Deep zone defenders occasionally ran themselves out of plays by undercutting routes.

While I struggled with these early exhibition games, I did appreciate that Madden 19 was actually providing me with a substantial challenge unlike any that I had seen in the entire history of the franchise. And best of all, the game seemed to be relatively fair about imposing that challenge. As hard as it was for me to move the ball, it seemed almost equally hard for the CPU as well!

Could it be? After all these years, has EA finally produced a Madden game this is challenging, fair, and -- dare I say -- good?

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Geez, it's already football season? Thursday night saw the annual NFL Hall of Fame induction ceremony and preseason football game. The Bears and the Ravens played the game, which finally gives us Bears fans a brief (and limited) glimpse of what new coach Matt Nagy's team might look like.

Brian Urlacher was inducted into the Hall of Fame prior to Bears playing the game.

Perhaps my favorite player ever, Bears great Brian Urlacher, was inducted into the Hall of Fame prior to the game, alongside players like Ray Lewis, Randy Moss, and Packer great Jerry Kramer (how was Jerry Kramer not already in the Hall?). It goes without saying that I miss watching Urlacher play. I also miss playing as him in Madden video games.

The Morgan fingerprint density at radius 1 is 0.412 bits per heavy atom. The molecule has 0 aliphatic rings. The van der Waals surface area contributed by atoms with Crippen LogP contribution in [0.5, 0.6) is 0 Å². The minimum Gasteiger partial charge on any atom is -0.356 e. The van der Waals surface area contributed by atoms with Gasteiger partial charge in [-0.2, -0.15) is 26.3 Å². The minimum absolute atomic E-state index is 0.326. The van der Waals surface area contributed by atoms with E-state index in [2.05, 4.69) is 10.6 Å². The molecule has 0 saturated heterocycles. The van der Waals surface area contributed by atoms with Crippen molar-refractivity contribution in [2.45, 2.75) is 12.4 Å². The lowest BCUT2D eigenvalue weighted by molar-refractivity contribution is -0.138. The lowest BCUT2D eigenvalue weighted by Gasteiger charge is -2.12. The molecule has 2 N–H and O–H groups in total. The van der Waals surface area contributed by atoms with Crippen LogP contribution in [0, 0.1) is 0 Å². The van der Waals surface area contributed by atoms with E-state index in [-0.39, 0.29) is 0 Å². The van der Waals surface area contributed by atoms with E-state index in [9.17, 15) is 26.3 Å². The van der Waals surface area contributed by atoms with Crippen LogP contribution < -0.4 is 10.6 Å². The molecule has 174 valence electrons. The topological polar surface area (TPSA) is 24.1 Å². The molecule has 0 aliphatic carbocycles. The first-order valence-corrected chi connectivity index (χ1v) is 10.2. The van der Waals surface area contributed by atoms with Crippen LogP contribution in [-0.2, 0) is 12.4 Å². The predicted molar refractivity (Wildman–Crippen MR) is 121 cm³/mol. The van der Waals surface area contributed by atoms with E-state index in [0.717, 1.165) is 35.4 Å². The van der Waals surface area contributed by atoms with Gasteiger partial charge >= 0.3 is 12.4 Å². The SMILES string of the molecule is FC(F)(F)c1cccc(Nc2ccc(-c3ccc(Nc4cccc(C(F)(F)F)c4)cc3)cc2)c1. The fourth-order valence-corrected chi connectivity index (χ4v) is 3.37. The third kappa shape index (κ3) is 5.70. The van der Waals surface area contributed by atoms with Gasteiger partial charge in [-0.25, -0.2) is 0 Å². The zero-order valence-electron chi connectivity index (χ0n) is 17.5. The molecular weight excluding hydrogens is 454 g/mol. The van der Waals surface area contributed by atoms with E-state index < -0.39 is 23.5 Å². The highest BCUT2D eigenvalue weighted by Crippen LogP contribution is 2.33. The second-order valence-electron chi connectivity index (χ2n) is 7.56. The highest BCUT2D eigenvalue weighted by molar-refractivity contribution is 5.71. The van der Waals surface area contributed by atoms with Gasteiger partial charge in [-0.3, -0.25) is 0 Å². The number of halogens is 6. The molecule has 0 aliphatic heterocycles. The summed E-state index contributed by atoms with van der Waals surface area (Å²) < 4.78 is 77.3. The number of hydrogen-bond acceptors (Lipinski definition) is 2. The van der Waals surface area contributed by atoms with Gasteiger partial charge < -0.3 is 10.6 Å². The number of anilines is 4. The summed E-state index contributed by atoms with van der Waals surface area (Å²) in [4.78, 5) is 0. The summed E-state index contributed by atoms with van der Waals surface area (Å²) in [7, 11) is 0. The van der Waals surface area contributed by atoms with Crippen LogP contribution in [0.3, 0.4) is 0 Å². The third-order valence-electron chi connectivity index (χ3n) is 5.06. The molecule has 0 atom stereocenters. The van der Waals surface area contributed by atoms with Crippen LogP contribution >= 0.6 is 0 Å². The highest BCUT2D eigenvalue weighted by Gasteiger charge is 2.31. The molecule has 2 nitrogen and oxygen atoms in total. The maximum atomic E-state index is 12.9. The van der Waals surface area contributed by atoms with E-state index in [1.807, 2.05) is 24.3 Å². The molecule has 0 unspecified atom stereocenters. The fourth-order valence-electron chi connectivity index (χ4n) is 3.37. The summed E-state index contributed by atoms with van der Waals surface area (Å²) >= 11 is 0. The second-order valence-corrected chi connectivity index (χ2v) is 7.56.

Devin Hester return TD
Brian Urlacher was a great player and
consummate teammate who always
celebrated his teammates' success.

I always admired the physicality, speed, and intelligence that Urlacher played with. But it wasn't just his on-field performance that I admired. I also appreciated the way that he always seemed to be watching his team from the sidelines whenever he was off the field. I remember every time Devin Hester returned a kick, or every time a back broke a big run, or the QB made a big throw, Urlacher was running down the sideline, chasing his teammates and hooting and hollering in celebration of their success. He was a consummate team player, and seemed to be an all-around quality person. Players like him, Devin Hester, Charles Tillman, and some non-Bears like Peyton Manning, are the reason that I started watching football more regularly.

Hopefully, recent linebacker draftees Roquan Smith and Leonard Floyd can live up to the legacy of Urlacher, Butkus, and Singletary.

Limited look at Matt Nagy's offense

Sadly, we didn't get to see first round (8th overall) draft pick Roquan Smith at all, nor did we see second year QB Mitch Trubisky. Smith is holding out over contractual concerns relating to the NFL's new helmet collision rules and other issues. I'm not going to talk much about the team's defensive performance, as it shouldn't be indicative of how they'll play in the regular season. I'll pay more attention to the defense in the next couple games. First of all, coverages and blitz schemes in the first game of preseason are usually very simple and rudimentary. Also, I'm assuming (and hoping) that Roquan Smith's holdout will be resolved by the time of the regular season.

Backup Chase Daniel [LEFT] was outplayed by his backup Tyler Bray [RIGHT].